ORTELIUS, Abraham (1527-98). Theatrum orbis terrarum. Antwerp: Plantin, 1591 [colophon reads 1592].
3 parts in one volume, 2° (440 x 290mm). Text in Latin. 2 hand-coloured engraved title-pages within architectural border, 124 (of 134) hand-coloured double-page maps; the omitted maps are partly replaced by the later insertion of 8 additional maps: 5 double-page uncoloured maps from another edition depicting Palestina sive totius Terrae Promissionis nova descriptio, Cyprus Insula with Candia, olim Creta, Septentrionalium regionum descriptio, Russia, Moscovia et Tartariae descriptio and Tartariae sive Magni Chami Regni; a double-page contemporary hand-coloured map of Tabula Hungaria by De L'Isle; a bifolium with an engraved map and letterpress text of Francesco Piacenza's Succinto estratto della Morea, e sue parti printed in Modena by Soliani in 1686; and a double-page hand-coloured map derived from Jan Baptist Vrients's Serenissimae Reipublicae Genuensis Ducatus et Dominii nova descriptio. (Lacking portrait and 10 plates, somewhat stained and browned, repaired tears, occasionally with some loss, margins of some plates renewed at the end of the 17th-century, a few modern restorations.) Modern brown calf. Provenence: contemporary Italian annotations.
An interesting copy of this celebrated atlas enriched by the annotations in an early scholarly hand reflecting a close reading of the maps. On the plates depicting the four continents the notes refer to astronomical motions and geographical descriptions, with several corrections to the cartographer's errors as well as measurments of the continents in Italian and German miles, and historical annotations. On the plate of the Americas, among other information, we read: "Il nome di questa parte del mondo viene da' Amerigo Vespucci fiorentino, che comandando à vascelli d'Emanuele Re' di Portogallo vi approdò per primo nel 1491. Nel 1492 Cristoforo Colombo Genovese non haveva scoperto se non le Isole Spagnola, Cuba, e Gamaica". Linked by cross-references, the other annotations report profusely on the history of Flanders in the second half of the 16th century with mention of all the major battles and wars that took place in the Spanish Low Countries and northern Germany.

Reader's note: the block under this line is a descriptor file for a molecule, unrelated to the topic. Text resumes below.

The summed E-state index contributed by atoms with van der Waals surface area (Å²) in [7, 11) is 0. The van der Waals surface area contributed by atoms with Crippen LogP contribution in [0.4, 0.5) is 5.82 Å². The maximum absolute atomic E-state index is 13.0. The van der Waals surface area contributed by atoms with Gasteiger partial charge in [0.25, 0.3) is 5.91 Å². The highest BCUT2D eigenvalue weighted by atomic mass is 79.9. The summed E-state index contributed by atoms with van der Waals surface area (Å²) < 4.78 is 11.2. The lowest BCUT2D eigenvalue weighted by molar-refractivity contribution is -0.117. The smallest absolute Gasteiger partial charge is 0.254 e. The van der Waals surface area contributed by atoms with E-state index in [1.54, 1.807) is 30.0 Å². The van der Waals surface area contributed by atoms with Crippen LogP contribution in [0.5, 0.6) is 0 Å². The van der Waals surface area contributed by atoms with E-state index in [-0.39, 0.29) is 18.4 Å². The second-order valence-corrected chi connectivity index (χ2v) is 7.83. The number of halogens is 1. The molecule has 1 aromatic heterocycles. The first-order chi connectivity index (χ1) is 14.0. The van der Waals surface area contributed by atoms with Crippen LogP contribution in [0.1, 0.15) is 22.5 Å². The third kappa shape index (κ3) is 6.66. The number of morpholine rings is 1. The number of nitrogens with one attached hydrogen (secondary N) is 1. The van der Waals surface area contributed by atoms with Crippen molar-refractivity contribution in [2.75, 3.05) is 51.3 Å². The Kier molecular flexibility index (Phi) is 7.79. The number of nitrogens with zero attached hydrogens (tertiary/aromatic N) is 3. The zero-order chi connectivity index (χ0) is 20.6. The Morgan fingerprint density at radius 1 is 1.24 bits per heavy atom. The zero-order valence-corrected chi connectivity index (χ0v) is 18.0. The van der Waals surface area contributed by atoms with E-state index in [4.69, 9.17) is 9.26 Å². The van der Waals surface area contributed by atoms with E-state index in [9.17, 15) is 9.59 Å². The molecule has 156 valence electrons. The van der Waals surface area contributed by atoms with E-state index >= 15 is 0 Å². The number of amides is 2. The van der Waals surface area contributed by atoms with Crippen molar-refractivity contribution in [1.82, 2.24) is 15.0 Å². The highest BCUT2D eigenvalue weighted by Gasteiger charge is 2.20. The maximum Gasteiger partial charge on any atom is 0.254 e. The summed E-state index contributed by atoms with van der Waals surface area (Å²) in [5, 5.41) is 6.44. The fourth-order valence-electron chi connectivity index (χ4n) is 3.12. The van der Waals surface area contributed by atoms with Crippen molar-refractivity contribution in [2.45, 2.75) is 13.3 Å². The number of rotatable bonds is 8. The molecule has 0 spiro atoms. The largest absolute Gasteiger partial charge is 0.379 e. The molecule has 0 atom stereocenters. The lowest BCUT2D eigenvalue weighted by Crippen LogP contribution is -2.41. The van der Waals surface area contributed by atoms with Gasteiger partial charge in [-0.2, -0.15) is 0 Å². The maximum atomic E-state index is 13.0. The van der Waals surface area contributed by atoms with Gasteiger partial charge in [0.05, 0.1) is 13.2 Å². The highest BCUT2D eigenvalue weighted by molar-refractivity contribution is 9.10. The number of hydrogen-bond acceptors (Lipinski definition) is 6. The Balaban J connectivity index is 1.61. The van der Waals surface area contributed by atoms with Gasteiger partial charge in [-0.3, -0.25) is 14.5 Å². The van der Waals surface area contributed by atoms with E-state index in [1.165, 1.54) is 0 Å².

First published in 1570, the Theatrum orbis terrarum is universally recognized as the first modern atlas. It was the most authoritative and successful of such works during the late sixteenth and early seventeenth centuries and it made Abraham Ortelius one of the most prominent geographers of his time. The atlas is the first to contain maps printed in a uniform style and format and to display a catalogue of the authors whose source Ortelius used in the drawing of the maps. Several editions were printed at the Officina Plantiniana at the end of the XVI century and from 1585 Ortelius began to include historical maps in a section called Paregon. By the present 1592 edition the Theatrum contained 55 new or revised maps, 26 maps in the Paregon and an index called Nomenclator Ptolemaicus that lists all the names mentioned in Ptolemy's Geographia. Phillips Atlases, 396.